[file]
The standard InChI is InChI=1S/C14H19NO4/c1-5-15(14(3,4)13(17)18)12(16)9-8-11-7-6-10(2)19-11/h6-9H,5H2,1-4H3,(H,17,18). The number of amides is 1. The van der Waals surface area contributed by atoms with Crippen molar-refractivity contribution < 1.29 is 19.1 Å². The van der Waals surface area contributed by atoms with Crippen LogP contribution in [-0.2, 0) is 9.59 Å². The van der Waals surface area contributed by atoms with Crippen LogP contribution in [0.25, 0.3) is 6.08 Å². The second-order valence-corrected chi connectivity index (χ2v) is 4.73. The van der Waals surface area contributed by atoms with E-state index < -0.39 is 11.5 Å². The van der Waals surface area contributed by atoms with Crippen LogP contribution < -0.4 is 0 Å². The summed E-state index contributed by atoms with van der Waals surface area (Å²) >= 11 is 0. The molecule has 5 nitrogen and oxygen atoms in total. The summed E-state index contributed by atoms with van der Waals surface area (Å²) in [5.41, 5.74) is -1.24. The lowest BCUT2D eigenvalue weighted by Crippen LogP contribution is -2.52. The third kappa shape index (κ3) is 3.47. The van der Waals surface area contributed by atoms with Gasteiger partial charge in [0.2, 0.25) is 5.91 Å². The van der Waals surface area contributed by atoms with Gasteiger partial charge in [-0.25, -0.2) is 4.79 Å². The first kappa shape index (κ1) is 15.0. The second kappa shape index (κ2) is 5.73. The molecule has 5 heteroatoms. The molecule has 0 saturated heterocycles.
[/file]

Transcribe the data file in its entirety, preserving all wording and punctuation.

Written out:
The standard InChI is InChI=1S/C14H19NO4/c1-5-15(14(3,4)13(17)18)12(16)9-8-11-7-6-10(2)19-11/h6-9H,5H2,1-4H3,(H,17,18). The number of amides is 1. The van der Waals surface area contributed by atoms with Crippen molar-refractivity contribution < 1.29 is 19.1 Å². The van der Waals surface area contributed by atoms with Crippen LogP contribution in [-0.2, 0) is 9.59 Å². The van der Waals surface area contributed by atoms with Crippen LogP contribution in [0.25, 0.3) is 6.08 Å². The second-order valence-corrected chi connectivity index (χ2v) is 4.73. The van der Waals surface area contributed by atoms with E-state index < -0.39 is 11.5 Å². The van der Waals surface area contributed by atoms with Crippen LogP contribution < -0.4 is 0 Å². The summed E-state index contributed by atoms with van der Waals surface area (Å²) >= 11 is 0. The molecule has 5 nitrogen and oxygen atoms in total. The summed E-state index contributed by atoms with van der Waals surface area (Å²) in [5.41, 5.74) is -1.24. The lowest BCUT2D eigenvalue weighted by Crippen LogP contribution is -2.52. The third kappa shape index (κ3) is 3.47. The van der Waals surface area contributed by atoms with Gasteiger partial charge in [0.2, 0.25) is 5.91 Å². The van der Waals surface area contributed by atoms with Gasteiger partial charge in [-0.25, -0.2) is 4.79 Å². The first kappa shape index (κ1) is 15.0. The second kappa shape index (κ2) is 5.73. The molecule has 5 heteroatoms. The molecule has 0 saturated heterocycles.